Live Wires Today’s information age rests on a basic understanding of how electrons move. The remarkable success of computers, cell phones, and other devices, such as solar cells, depends on our ability to mediate the flow of electrons through the semiconductors and microchips that control the function of these machines and give them their intelligence. But the importance of electron flow is by no means limited to these man-made systems; electron transfer is also central to energy storage and conversion in living cells. Organisms depend on the flow of electrons for key energy-generating cellular processes. Continuous electron flow is necessary for the formation of the electrochemical gradients that enable the synthesis of adenosine triphosphate (ATP), life’s energy currency. In eukaryotes, including animals, this power generation is the specialty of mitochondria.
Transition to a world without oil: Rob Hopkins on TED Global Issues X marks the spot: This week’s TEDx Talks The paradox of finding peace in a war zone, and a way to make aid more effective — by decentralizing it and thus speeding it up. Each week, TEDx chooses four of our favorite talks, highlighting just a few of the enlightening speakers from the TEDx community and its diverse constellation of ideas worth spreading. […] News X marks the spot: Beatboxing brilliance from TEDxSydney and this week’s favorite TEDx talks The Astounding Design Of Eixample, Barcelona Constructed in the early 20th century, Eixample is a district of the Spanish city of Barcelona known for the urban planning that divided the district into octagonal blocks. Influenced by a range of schools of architecture, Eixample Barcelona was designed in a grid pattern with long streets, wide avenues, and rounded street corners. Despite being in the center of a thriving European metropolis, the district provides improved living conditions for inhabitants including extensive sun light, improved ventilation, and more open green space for public use. And of course, the result from the grid-like structure is astounding from above:
Inside a dead, infected ant Inside a dead, infected ant So, by now you've all seen what a by Ophiocordyceps infected, manipulated and killed ant looks like: Published by Andersen et al. in The American Naturalist, 2009 But what does it look like from the inside? The Book of Symbols: Carl Jung’s Catalog of the Unconscious by Kirstin Butler Why Sarah Palin identifies with the grizzly bear, or what the unconscious knows but doesn’t reveal. A primary method for making sense of the world is by interpreting its symbols. We decode meaning through images and, often without realizing, are swayed by the power of their attendant associations. Boarding a moving train: The way to speed up rail travel? The 'Moving Platforms' concept envisions city-wide tram networks that are integrated with a high-speed rail service. When a tram runs next to a high-speed train, the tram speeds up and train slows down. The moving tram "docks" with the moving train, allowing passengers to cross between tram and train without either vehicle stopping.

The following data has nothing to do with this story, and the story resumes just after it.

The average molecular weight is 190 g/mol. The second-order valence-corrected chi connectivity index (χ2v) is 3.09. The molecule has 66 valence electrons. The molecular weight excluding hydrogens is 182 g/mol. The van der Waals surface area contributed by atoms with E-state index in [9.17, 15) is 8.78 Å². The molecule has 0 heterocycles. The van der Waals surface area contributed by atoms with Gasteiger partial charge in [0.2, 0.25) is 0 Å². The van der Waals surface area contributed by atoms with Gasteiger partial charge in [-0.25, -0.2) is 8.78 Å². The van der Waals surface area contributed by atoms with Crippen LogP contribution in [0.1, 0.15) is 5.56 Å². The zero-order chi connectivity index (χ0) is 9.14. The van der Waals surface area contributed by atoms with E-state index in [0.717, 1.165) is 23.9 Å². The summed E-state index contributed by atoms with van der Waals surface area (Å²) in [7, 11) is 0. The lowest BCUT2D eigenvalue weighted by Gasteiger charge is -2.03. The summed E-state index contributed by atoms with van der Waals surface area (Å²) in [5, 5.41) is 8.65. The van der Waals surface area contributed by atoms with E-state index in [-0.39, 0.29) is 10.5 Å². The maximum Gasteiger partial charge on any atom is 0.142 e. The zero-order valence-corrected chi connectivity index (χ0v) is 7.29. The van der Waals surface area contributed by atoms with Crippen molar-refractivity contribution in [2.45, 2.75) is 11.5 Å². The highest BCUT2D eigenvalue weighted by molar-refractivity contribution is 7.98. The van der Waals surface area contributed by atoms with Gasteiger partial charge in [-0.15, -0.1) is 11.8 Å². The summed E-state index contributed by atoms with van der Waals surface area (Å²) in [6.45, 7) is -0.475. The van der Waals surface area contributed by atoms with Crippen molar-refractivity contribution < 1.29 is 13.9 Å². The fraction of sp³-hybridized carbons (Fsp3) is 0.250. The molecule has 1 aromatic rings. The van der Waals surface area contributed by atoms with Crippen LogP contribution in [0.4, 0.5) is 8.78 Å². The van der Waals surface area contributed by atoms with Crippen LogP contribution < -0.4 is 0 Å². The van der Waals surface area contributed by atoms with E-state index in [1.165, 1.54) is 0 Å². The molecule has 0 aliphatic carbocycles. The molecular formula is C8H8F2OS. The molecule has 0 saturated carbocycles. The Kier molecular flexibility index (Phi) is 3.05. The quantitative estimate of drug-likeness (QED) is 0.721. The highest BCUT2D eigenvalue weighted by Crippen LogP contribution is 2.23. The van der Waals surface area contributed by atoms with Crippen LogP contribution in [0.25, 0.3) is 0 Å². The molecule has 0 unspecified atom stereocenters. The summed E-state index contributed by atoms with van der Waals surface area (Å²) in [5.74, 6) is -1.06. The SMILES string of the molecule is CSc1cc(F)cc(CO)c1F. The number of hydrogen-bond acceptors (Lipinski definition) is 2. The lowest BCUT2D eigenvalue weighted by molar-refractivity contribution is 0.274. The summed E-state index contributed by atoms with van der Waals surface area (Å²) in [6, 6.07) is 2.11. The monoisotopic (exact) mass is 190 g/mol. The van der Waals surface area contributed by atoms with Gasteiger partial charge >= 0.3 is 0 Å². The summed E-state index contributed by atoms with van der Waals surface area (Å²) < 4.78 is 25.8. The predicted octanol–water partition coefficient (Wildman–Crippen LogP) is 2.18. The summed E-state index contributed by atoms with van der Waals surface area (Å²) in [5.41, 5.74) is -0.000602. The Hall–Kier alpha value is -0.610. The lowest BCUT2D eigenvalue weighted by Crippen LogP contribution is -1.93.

Junk DNA — Not So Useless After All Junk. Barren. Non-functioning. Dark matter. Deepermind Table of Contents-George Norwood Home Page March 23,2013 1. Kempf I've been spending time over the last month getting to grips with Petra Kempf's remarkable publication You are the City. Subtitled "Observation, organization, and transformation of urban settings", the main element of this publication are 22 sheets of clear acetate, onto which are printed different conceptual layers and frameworks of a city. It's based on a earlier project called Met(r)onymy 1, from 2001. In 'You are the City', the 22 diagram drawings are split into four operational categories: Cosmological Ground; Leglisative Agencies; Currents, Flows and Forces; Nodes, Loops and Connections. By combining different sheets, and adding layers, a huge range of different compositions can be created - a handmade decon version of SimCity. It invites the user to make new urban connections and realities, as different spatial arrangements and possibilities reveal themselves.
What Does Viper Venom Do To Blood? Snakes routinely make the top 10 list of things people are afraid of, so it might surprise many of you to know that about 85% of snakes worldwide are not venomous. In fact, of the 2,700 known species of snakes, only about 30 of them pose any kind of danger to humans. But, given the amount of damage that a snake bite can inflict, it’s probably not very surprising that a few are giving the others a bad reputation. Take Daboia russelii: an old world viper found throughout India and surrounding countries. Deep Web Intelligence We are finding many different industries are able to capitalize on Data-as-a-Service (DaaS). In this post we’ll uncover how a mining company is using BrightPlanet’s Data-as-a-Service model to monitor the Ebola health outbreak to keep their expatriates informed and out of harm’s way with the use of one dataset. You’ll see what type of data is harvested and how it is enriched to make it usable. Continue reading At BrightPlanet, we receive a number of questions about how BrightPlanet’s technology differs from our biggest competitors.